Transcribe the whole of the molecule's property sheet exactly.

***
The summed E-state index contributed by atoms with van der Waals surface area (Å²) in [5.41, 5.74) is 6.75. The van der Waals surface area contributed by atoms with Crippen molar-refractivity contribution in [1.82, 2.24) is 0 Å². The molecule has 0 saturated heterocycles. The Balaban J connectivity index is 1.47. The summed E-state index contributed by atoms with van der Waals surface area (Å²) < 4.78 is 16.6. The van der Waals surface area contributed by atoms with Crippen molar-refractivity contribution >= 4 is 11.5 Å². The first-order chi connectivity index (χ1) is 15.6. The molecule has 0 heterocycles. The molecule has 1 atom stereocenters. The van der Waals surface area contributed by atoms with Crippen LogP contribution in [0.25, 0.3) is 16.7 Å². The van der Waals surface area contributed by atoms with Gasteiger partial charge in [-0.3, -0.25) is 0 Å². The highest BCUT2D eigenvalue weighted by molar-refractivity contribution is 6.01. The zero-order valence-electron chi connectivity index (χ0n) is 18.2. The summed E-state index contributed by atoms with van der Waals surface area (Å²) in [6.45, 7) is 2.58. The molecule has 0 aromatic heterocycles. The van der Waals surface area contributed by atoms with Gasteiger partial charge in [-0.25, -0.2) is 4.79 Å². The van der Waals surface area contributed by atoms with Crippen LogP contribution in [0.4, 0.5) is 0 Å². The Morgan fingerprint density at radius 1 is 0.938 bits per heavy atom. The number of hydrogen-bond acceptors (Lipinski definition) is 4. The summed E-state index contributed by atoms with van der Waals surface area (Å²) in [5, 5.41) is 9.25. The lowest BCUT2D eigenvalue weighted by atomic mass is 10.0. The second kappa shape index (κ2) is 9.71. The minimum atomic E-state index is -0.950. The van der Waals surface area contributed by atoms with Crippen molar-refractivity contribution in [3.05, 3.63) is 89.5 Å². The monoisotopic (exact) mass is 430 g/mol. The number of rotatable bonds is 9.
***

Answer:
The summed E-state index contributed by atoms with van der Waals surface area (Å²) in [5.41, 5.74) is 6.75. The van der Waals surface area contributed by atoms with Crippen molar-refractivity contribution in [1.82, 2.24) is 0 Å². The molecule has 0 saturated heterocycles. The Balaban J connectivity index is 1.47. The summed E-state index contributed by atoms with van der Waals surface area (Å²) < 4.78 is 16.6. The van der Waals surface area contributed by atoms with Crippen molar-refractivity contribution >= 4 is 11.5 Å². The first-order chi connectivity index (χ1) is 15.6. The molecule has 0 heterocycles. The molecule has 1 atom stereocenters. The van der Waals surface area contributed by atoms with Crippen LogP contribution in [0.25, 0.3) is 16.7 Å². The van der Waals surface area contributed by atoms with Gasteiger partial charge in [-0.3, -0.25) is 0 Å². The highest BCUT2D eigenvalue weighted by molar-refractivity contribution is 6.01. The zero-order valence-electron chi connectivity index (χ0n) is 18.2. The summed E-state index contributed by atoms with van der Waals surface area (Å²) in [6.45, 7) is 2.58. The molecule has 0 aromatic heterocycles. The van der Waals surface area contributed by atoms with Gasteiger partial charge in [-0.25, -0.2) is 4.79 Å². The van der Waals surface area contributed by atoms with Crippen LogP contribution in [0.4, 0.5) is 0 Å². The Morgan fingerprint density at radius 1 is 0.938 bits per heavy atom. The number of hydrogen-bond acceptors (Lipinski definition) is 4. The summed E-state index contributed by atoms with van der Waals surface area (Å²) in [5, 5.41) is 9.25. The lowest BCUT2D eigenvalue weighted by atomic mass is 10.0. The second kappa shape index (κ2) is 9.71. The minimum atomic E-state index is -0.950. The van der Waals surface area contributed by atoms with Crippen molar-refractivity contribution in [3.05, 3.63) is 89.5 Å². The monoisotopic (exact) mass is 430 g/mol. The number of rotatable bonds is 9.